NBC Fears for Bald Eagle Despite Population Increase

      The bald eagle has flourished since it was put on the endangered species list, but now that the bird was removed from the list NBC “Nightly News” found a downside.


     “[Nationwide resurgence of the eagle] is not the end of the story. Now the question is will man maintain the eagle’s habitat or will the eagles adapt to man,” said chief environmental affairs correspondent Anne Thompson on June 28.


     Quoting biologist Bryan D. Watts, "Nightly News" condemned urban sprawl and compared it to DDT - which was banned in 1972.


     “Urban sprawl has become the DDT of our generation,” Watts said. The pesticide DDT was blamed for the decline of the bald eagle population that initially put the bird on the endangered list.


     Watts, director of William and Mary’s Center for Conservation Biology, told the Richmond Times-Dispatch that “you hate for a species to be at the whim of market pressures.”


     “If we don’t be proactive, we’ll see a reversal in the population within the next 20 years,” Watts added without explained what “proactive” meant.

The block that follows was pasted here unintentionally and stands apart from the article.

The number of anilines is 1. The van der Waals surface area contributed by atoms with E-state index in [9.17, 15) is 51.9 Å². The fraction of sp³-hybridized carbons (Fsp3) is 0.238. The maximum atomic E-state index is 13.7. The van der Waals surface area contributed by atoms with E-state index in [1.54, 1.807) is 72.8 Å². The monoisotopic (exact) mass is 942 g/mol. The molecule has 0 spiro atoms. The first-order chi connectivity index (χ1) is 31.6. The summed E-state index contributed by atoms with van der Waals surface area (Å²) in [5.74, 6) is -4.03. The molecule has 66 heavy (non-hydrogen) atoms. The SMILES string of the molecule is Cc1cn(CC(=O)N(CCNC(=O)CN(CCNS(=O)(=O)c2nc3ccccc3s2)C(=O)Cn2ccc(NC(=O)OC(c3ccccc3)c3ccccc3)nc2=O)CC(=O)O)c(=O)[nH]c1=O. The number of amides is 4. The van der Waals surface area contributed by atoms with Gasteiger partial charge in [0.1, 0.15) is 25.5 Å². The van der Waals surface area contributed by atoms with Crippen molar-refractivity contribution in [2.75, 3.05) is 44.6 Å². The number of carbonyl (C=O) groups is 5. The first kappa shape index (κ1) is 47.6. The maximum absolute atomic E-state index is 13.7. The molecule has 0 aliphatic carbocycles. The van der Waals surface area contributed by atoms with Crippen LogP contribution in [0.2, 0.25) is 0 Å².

Watts wants to see Virginia protect “a lot more land” from private development according to Times-Dispatch. No land developers were included in the NBC report.


     The bald eagle has rebounded from only 417 breeding pairs in 1967 to about 10,000 pairs presently – nearly 24 times, according to the Washington Post.


     NBC promoted Watt’s view that coastal real estate will equal disaster for the bald eagle without mentioning the successful cohabitation of bird and man in the nation’s sixth largest city, Philadelphia.